Reliability and Performance Models for Grid Computing

Reliability and Performance Models for Grid Computing

Yuan-Shun Dai, Jack Dongarra
DOI: 10.4018/978-1-4666-0879-5.ch106
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Grid computing is a newly developed technology for complex systems with large-scale resource sharing, wide-area communication, and multi-institutional collaboration. It is hard to analyze and model the Grid reliability because of its largeness, complexity and stiffness. Therefore, this chapter introduces the Grid computing technology, presents different types of failures in grid system, models the grid reliability with star structure and tree structure, and finally studies optimization problems for grid task partitioning and allocation. The chapter then presents models for star-topology considering data dependence and tree-structure considering failure correlation. Evaluation tools and algorithms are developed, evolved from Universal generating function and Graph Theory. Then, the failure correlation and data dependence are considered in the model. Numerical examples are illustrated to show the modeling and analysis.
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Grid computing (Foster & Kesselman, 2003) is a newly developed technology for complex systems with large-scale resource sharing, wide-area communication, and multi-institutional collaboration etc, see e.g. Kumar (2000), Das et al. (2001), Foster et al. (2001, 2002) and Berman et al. (2003). Many experts believe that the grid technologies will offer a second chance to fulfill the promises of the Internet.

The real and specific problem that underlies the Grid concept is coordinated resource sharing and problem solving in dynamic, multi-institutional virtual organizations (Foster et al., 2001). The sharing that we are concerned with is not primarily file exchange but rather direct access to computers, software, data, and other resources. This is required by a range of collaborative problem-solving and resource-brokering strategies emerging in industry, science, and engineering. This sharing is highly controlled by the resource management system (Livny & Raman, 1998), with resource providers and consumers defining what is shared, who is allowed to share, and the conditions under which the sharing occurs.

Recently, the Open Grid Service Architecture (Foster et al., 2002) enables the integration of services and resources across distributed, heterogeneous, dynamic, virtual organizations. A grid service is desired to complete a set of programs under the circumstances of grid computing. The programs may require using remote resources that are distributed. However, the programs initially do not know the site information of those remote resources in such a large-scale computing environment, so the resource management system (the brain of the grid) plays an important role in managing the pool of shared resources, in matching the programs to their requested resources, and in controlling them to reach and use the resources through wide-area network.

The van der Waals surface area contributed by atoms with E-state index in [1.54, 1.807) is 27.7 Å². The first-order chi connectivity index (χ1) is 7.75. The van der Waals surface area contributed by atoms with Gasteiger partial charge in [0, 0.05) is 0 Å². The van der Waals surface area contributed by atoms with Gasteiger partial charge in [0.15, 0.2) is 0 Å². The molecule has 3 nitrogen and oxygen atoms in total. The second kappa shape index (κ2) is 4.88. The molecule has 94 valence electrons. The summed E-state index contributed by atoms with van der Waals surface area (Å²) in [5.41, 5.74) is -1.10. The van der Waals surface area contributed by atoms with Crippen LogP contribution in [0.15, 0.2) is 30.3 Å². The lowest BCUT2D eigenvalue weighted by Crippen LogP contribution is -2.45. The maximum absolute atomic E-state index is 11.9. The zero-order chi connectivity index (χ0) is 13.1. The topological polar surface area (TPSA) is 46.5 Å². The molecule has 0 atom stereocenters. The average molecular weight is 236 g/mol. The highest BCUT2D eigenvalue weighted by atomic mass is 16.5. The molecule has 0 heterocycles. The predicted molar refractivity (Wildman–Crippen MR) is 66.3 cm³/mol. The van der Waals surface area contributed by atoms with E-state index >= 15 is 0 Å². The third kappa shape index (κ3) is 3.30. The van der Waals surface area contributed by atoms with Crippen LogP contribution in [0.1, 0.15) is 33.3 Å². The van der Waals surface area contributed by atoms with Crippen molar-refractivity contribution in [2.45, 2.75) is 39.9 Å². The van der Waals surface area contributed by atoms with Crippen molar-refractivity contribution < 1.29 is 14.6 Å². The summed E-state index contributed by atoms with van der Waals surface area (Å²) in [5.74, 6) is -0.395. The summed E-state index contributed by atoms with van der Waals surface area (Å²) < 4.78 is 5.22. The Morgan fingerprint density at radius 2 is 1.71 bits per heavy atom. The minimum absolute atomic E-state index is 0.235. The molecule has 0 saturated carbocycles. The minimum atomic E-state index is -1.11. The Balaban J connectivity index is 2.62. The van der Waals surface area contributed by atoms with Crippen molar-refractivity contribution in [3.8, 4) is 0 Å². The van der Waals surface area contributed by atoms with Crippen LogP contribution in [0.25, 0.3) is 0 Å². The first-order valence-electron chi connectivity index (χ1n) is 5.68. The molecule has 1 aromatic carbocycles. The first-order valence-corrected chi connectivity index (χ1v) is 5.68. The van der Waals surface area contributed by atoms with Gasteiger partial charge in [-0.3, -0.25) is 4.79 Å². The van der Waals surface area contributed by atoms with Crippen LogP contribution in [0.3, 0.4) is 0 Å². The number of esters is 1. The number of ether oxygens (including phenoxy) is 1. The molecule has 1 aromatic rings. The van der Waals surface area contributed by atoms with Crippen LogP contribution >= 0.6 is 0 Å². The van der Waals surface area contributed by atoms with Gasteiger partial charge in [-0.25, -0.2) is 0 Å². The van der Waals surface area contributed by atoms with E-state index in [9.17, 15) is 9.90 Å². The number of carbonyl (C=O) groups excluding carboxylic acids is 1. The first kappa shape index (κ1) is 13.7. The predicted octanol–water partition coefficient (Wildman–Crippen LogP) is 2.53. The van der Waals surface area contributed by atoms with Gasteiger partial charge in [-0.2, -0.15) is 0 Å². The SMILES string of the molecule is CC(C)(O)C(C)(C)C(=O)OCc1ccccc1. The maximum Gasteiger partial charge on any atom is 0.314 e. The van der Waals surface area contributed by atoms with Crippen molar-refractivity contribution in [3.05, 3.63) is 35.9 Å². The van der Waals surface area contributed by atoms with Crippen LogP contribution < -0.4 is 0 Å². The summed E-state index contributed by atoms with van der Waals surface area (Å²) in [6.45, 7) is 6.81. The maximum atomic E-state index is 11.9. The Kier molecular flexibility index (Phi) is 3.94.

The structure and functions of the resource management system (RMS) in the grid have been introduced in details by Livny & Raman (1998), Cao et al. (2002), Krauter et al. (2002) and Nabrzyski et al. (2003). Briefly stated, the programs in a grid service send their requests for resources to the RMS. The RMS adds these requests into the request queue (Livny & Raman, 1998). Then, the requests are waiting in the queue for the matching service of the RMS for a period of time (called waiting time), see e.g. Abramson et al. (2002). In the matching service, the RMS matches the requests to the shared resources in the grid (Ding et al., 2002) and then builds the connection between the programs and their required resources. Thereafter, the programs can obtain access to the remote resources and exchange information with them through the channels. The grid security mechanism then operates to control the resource access through the Certification, Authorization and Authentication, which constitute various logical connections that causes dynamicity in the network topology.

Although the developmental tools and infrastructures for the grid have been widely studied (Foster & Kesselman, 2003), grid reliability analysis and evaluation are not easy because of its complexity, largeness and stiffness. The gird computing contains different types of failures that can make a service unreliable, such as blocking failures, time-out failures, matching failures, network failures, program failures and resource failures. This chapter thoroughly analyzes these failures.

Usually the grid performance measure is defined as the task execution time (service time). This index can be significantly improved by using the RMS that divides a task into a set of subtasks which can be executed in parallel by multiple online resources. Many complicated and time-consuming tasks that could not be implemented before are working well under the grid environment now.

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